27 After these things He went out and saw a tax collector named Levi, sitting at the tax office. And He said to him, “Follow Me.” 28 So he left all, rose up, and followed Him.
29 Then Levi gave Him a great feast in his own house. And there were a great number of tax collectors and others who sat down with them. 30 [d]And their scribes and the Pharisees [e]complained against His disciples, saying, “Why do You eat and drink with tax collectors and sinners?”
31 Jesus answered and said to them, “Those who are well have no need of a physician, but those who are sick. 32 I have not come to call the righteous, but sinners, to repentance.”
Who should I love? Should I love only the people who love me? Should I love the people I consider my enemies who not only don’t love me but I don’t feel like I love them either because we disagree and have nothing in common when it comes to the values with which we identify?
In this time of significant political polarization fueled by the reactivity and triggering of social media, it is difficult to find common ground and join rather than fan the flames of separation and further divide.
During this season of Lent, even though we are called to do this all through the year, we are reminded to set aside our differences and love our enemies. We are called upon during this season of Lent to renounce our identification with the values and beliefs of the ego which separate us and turn to the inherent worth and dignity of every person which resides beneath the illusory attributes which we hate and disdain.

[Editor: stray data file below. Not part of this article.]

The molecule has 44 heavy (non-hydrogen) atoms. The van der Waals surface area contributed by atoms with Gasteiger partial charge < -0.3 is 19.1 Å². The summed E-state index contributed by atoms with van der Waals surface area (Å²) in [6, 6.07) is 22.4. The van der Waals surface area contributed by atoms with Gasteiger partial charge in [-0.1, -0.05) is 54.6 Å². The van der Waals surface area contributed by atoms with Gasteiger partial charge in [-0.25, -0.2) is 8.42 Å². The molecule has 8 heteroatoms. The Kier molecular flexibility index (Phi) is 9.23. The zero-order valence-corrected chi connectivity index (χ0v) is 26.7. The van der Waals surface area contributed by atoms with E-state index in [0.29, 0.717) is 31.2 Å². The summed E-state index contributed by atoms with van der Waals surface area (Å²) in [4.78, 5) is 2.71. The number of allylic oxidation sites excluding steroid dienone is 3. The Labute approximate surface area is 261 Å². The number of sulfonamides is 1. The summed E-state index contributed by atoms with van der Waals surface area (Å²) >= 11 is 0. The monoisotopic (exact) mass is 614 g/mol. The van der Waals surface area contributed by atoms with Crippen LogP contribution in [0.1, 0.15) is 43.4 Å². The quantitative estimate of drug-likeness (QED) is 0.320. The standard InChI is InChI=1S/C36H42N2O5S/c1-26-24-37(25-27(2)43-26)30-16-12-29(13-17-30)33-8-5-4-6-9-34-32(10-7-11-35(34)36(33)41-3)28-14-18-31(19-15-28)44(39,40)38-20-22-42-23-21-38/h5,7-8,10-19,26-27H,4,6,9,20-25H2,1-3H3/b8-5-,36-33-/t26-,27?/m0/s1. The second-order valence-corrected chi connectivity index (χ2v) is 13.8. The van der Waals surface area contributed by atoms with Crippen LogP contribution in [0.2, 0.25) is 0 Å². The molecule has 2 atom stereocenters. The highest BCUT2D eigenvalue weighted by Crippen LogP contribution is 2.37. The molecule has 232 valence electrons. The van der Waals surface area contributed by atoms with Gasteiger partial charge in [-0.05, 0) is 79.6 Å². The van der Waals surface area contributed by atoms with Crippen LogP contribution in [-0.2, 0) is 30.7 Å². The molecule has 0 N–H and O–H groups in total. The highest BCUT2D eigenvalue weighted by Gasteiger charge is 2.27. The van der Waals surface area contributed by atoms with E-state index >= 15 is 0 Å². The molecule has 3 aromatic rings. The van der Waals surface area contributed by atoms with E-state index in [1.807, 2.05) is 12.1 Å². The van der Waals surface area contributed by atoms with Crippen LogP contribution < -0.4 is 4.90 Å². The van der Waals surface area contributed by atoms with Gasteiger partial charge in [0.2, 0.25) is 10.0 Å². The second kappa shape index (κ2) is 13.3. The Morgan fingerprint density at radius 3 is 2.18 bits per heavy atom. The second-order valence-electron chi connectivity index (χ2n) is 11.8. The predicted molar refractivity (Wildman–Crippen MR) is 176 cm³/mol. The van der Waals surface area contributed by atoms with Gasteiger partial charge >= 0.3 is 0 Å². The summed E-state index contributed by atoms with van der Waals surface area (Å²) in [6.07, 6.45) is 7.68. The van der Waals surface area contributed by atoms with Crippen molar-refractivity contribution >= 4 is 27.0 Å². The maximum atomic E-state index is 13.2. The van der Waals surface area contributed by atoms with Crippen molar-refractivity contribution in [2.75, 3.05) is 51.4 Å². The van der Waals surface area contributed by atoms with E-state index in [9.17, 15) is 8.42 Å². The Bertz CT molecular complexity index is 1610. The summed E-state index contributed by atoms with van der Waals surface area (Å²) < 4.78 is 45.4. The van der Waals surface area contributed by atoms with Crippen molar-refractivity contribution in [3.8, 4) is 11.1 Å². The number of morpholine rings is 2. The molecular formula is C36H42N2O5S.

Jesus joined with the perceived enemies of Israel of the time and was seen as a traitor to the cause of the righteous and rebuked them saying that He was not going to fuel the flames of further division and polarization, but to find common cause with all people. Jesus was there to love not to hate, to join, not separate, to include not exclude.
Today, I will set my resentments and grievances aside. I will focus on what I have in common with people I dislike rather than focus on our differences. Can I maintain my dignity and those of others by looking past what upsets me to the good that is deep down within? Like Jesus can I seek to heal rather than harm? Lent is about giving up my reactivity and flaming others and practicing understanding and respect.